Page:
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Where have all the edecanes gone? Acapulco tones down its annual booze-laced Tianguis fair to talk turkey on tourism. (Conference Roundup).

ACAPULCO--Once known principally for its dazzling array of edecanes (hostesses) and mind-numbing cocktail hours, "Tianguis," the world-famous tourism fair held annually in Acapulco, has sharpened its image and, the industry hopes, its claws.

Nicknamed "Pachanguis" (party time) in the 1990s for its four-day offering of hell-raising, boozy, slap-and-tickle fun for all, Latin America's largest tourism industry event is no longer just a party associated with philandering businessmen.

Wrapping up on April 2, the 28th Tianguis turistico was marked more by hard statistics than free margaritas. Instead of shaggy-haired journalists hiccupping on the phone and company directors eyeing attractive female figures, men and women alike were actively identifying problems, strategies and new markets for the nation's third-largest industry.

Tourism Secretary Leticia Navarro was a strong presence, delving into tough topics such as how to conduct sensitive tourism promotion in the United States while Mexico's northern neighbor is at war. Maria Elena Mancha, director of Mexico's Tourist Promotion Board, presented "Tianguis Online," an interactive space for buyers and sellers, extending the events' services beyond the traditional four hectic days.

Technological innovations were omnipresent, along with new systems to measure productivity and follow up business appointments. Ten seminars and numerous press conferences were coordinated with few setbacks, and National Trust for the Development of Tourism (Fonatur) CEO John McCarthy signed an agreement to develop Acapulco and the Coyuca de Benitez area over the next 25 years.

In President Fox's virtual speech at the event's closing, he emphasized that Mexico is the world's eighth most popular tourist destination, with the tourism sector generating more than 8% of the nation's GDP. Tourism is Mexico's third largest moneymaker and accounts for nearly 6% of the country's total employment.

"Last year, national tourism generated US$62 billion, while US$9 billion came into the country from international tourism, an increase of 6% over 2001 and a new record," Fox said. However, jitters about the Iraq war seemed apparent, as many reserved seats were conspicuously empty despite official statements that there had been no cancellations.

For others, a visibly leaner Tianguis was merely a sign of increased modernization and professionalism. There were fewer eager faces hanging out for freebies, and more participants attending only those events pertinent to their particular field.

In addition, the new concept of Tianguis online, which offers a registry of wholesalers, travel agents and service providers, may have reduced some tourism professionals' need to attend the event, although Mancha denied the interactive Web site would make the springtime fair obsolete.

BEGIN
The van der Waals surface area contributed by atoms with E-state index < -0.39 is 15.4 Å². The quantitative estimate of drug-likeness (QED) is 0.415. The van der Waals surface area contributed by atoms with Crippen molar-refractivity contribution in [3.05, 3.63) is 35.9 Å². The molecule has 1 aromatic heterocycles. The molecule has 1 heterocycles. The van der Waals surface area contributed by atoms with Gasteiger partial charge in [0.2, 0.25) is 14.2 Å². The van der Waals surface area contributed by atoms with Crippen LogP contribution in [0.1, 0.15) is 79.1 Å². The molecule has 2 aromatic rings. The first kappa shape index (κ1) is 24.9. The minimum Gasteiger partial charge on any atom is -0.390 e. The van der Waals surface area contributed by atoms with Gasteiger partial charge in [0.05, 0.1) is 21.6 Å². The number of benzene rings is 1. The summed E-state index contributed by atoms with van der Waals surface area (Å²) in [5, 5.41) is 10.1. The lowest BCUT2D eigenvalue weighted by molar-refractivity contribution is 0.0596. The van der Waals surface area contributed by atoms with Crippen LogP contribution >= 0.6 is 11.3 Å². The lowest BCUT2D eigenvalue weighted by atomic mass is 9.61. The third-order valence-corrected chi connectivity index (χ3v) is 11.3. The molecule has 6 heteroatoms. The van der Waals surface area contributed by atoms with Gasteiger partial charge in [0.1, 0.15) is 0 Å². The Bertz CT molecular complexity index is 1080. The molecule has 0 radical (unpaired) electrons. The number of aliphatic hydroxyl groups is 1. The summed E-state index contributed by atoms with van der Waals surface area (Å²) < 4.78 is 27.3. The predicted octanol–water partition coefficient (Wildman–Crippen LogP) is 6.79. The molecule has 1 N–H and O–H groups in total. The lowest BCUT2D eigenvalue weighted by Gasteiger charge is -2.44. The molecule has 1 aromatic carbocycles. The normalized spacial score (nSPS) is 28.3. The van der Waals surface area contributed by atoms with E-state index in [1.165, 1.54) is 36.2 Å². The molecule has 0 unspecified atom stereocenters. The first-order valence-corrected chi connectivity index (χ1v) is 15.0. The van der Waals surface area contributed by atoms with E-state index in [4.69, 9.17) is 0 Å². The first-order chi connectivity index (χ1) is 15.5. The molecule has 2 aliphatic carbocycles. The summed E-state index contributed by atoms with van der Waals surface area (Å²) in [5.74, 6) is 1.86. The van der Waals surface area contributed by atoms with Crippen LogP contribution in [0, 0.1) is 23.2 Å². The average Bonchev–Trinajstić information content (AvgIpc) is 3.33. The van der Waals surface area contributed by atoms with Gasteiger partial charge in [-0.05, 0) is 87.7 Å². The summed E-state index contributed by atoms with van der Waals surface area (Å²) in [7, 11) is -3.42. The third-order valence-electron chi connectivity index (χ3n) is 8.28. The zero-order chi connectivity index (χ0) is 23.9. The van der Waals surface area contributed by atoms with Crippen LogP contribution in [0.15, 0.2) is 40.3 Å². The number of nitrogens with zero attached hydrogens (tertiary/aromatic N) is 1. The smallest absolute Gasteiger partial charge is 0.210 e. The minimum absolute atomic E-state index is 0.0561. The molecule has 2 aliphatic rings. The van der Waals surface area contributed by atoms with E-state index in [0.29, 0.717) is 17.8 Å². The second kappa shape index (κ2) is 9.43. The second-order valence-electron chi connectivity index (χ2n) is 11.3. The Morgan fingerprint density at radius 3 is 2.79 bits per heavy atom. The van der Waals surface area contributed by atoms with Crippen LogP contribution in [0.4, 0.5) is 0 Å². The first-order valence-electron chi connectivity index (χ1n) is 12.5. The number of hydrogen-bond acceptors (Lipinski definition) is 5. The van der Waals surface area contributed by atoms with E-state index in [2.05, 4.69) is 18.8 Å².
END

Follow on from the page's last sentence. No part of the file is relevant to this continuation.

"Tourism is a human industry--an industry of peace and of human contact, for which there is no substitute. So I am confident that people will still come," she said. According to official statistics, this year's Tianguis showed an increase from 2002 of 35% in business appointments made between tourism players, with 16,500 appointments over the course of the government-sponsored event.

Cabinet member Navarro admitted the tourism industry could suffer a revenue decline due to the war in Iraq, but Fox touted the nation's image as a safe tourist destination and predicted fear of travel could even be beneficial for Mexico.

"Many tourists are reducing the distance of their travels and choosing destinations that are closer and safer," he said. "For our North American friends, for example, today Mexican destinations are closer than ever."

Although the atmosphere was more professional this year, the fanfare and gimmicks characteristic of years past were still visible. The most aggressively eye-catching edecanes--a buff pair of women decked out in teeny white shorts by day and tiger-print micro-skirts by night--were well over the top, and they seemed to embody the girl-as-decoration anachronism so prevalent in Mexico.

Among the more conservative offerings, Quintana Roo should be recognized for best gastronomical concoction with "Shrimp Xtabentun" (sauteed in a honey liqueur particular to the region), while Michoacan stood apart for the best promotional gift--an exquisite Monarch butterfly brooch that every woman seemed to want. The host city of Acapulco also distinguished itself for its unique blend of nostalgia and joie de vivre, with just a hint of decadence.
Checking in

Top Beach Spots Tourist arrivals (in thousands)
 Nationals Foreigners

1995 1406 375
1996 1557 337
1997 1513 346
1998 1662 236
1999 3665 561
2000 1777 401
2001 1780 417

Cancun
1995 489 1666
1996 473 1833
1997 554 2086
1998 647 2005
1999 747 2072
2000 789 2254
2001 808 2178

Ixtapa Zihuatanejo
1995 230 122
1996 257 158
1997 232 165
1998 211 152
1999 209 140
2000 248 144
2001 284 128

Los Cabos
1995 59 390
1996 69 479
1997 80 595
1998 80 392
1999 78 442
2000 82 464
2001 not available not available

Puerto Vallarta
1995 468 362
1996 387 490
1997 404 531
1998 453 510
999 514 586
2000 510 873
2001 669 534

Source: Tourism Secretariat


Barbara Kastelein writes about Mexico travel and tourism for Fodor's Travel Publications, Conde Nast Traveller (UK) and the Sunday Express newspaper of London.
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Title Annotation:annual tourism fair Acapulco
Author:Kastelein, Barbara
Publication:Business Mexico
Geographic Code:1MEX
Date:May 1, 2003
Words:827
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